When it became apparent that the liquor supply disruptors were heading to a contract agreement, the mainstream media lost a reliable supply of daily hot takes and updates. In analyzing the fallout, we see how unionized reporters can show their bias when reporting on government labour issues.
As Marty Gold describes in Episode 50, there had already been a difference of opinion between the MGEU and the liquor workers union about moving to arbitration. And NDP leader Wab Kinew and his MLLC critic Lisa Naylor had already given contradictory messages on how they would handle labour actions if they were in charge of Manitoba.
Then, the tabling of a 12% raise likely to be accepted by MLLC workers gave the NDP one less source of headlines to work over the PC’s with.
Luckily the local newspaper leapt to the rescue.
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“Massive, multinational alcohol beverage companies are trying to bend the ear of Manitoba’s Progressive Conservative government”, breathlessly pronounced the Free Press, manufacturing yet another liquor industry crisis.
Demonizing the Stefanson government for promising more private retail distribution wasn’t enough – it’s a plot that includes greedy brewers and bottling barons!
Never stated outright, is the anti-business mentality that insists there’s something sinister about how Labatt’s “previously advocated against increased markups on liquor in Manitoba” and other companies registered to lobby MLAs “amid a bitter liquor workers strike that comes after repeated attempts by the Tories to expand private booze sales.”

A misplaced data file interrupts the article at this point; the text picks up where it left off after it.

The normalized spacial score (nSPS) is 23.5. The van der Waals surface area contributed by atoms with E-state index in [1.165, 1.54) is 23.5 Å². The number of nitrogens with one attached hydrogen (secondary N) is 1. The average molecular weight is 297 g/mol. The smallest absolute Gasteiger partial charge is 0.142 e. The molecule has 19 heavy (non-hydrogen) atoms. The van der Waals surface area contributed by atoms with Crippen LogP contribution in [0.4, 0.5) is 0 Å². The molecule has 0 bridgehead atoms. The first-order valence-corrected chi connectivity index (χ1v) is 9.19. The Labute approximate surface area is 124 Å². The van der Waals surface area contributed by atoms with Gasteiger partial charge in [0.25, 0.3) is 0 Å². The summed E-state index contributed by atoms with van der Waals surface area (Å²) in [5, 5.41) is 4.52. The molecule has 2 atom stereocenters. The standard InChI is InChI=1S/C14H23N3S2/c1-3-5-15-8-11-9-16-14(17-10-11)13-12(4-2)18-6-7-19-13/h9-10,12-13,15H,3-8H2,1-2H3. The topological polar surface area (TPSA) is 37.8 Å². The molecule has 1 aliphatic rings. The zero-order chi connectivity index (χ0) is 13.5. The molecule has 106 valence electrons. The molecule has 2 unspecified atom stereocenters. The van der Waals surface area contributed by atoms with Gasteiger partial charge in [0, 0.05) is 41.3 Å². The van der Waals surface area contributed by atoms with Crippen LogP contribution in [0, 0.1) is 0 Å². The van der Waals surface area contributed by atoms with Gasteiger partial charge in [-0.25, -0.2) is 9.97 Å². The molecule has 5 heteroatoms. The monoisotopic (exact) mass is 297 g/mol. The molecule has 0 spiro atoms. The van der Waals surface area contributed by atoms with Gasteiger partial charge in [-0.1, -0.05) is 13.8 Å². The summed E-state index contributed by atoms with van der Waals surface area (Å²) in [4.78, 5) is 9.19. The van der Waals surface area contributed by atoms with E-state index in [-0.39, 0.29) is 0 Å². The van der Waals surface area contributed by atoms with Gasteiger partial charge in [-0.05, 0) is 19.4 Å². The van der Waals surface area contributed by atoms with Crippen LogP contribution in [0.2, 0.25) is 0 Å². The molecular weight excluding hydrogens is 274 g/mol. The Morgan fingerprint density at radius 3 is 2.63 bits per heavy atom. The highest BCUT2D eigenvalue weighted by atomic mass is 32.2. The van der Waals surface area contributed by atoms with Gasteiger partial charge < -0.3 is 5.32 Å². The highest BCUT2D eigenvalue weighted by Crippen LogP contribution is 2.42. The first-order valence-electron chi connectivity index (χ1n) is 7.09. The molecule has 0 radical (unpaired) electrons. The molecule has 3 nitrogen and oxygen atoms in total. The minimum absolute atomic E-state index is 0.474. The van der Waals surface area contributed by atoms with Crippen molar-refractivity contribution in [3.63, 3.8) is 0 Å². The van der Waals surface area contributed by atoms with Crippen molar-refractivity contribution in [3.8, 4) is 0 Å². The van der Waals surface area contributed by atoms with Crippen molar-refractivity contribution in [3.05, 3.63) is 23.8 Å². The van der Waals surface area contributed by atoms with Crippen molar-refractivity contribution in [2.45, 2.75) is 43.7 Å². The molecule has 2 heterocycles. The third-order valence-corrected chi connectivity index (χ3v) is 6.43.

One of the bills proposed a pilot project in corner stores or grocery stores. The second bill would allow private beer vendors and wine stores to stock additional thirst-quenchers. Somehow, that’s a threat?
In the old-time newsrooms in Winnipeg, bottles of scotch were a staple item in desk drawers of publishers, editors, and ink-stained wretches covering courts cops and sports.
Now, modern journalists draw a direct line between bottlers wanting drinkers to be able to afford their products and in more places with dismantling the job security of union members. No wonder the Winnipeg Press Club folded.
24:51 Part 2 – As public trust in public institutions such as the mainstream media collapses, Marty looks at some of the reasons why it’s happening in Winnipeg.
One reason: people being told things they are concerned about are ‘conspiracy theories’ when they aren’t.
Don’t worry about the WEF influencing governments to impose their warped goals, claims the Free Press, worry about Labatt’s or Molson’s wanting you to be able to buy beer at the 7-11 and not get gouged on the price…
Lastly, another example of where the local media is failing: “The North End is forgotten about.”
Garbage dumping in North End back lanes leaves filth and used needles strewn in the path of children; it took 2 years to finally report on. The public doesn’t feel they can turn to the broadcast media and get action on their problems if it can’t be framed by the elitists in the media as an issue of ‘equity’ ‘justice’ or ‘climate crisis’.
Here at TGCTS, we frame local stories using sensible and realistic criteria, not those of the WEF.
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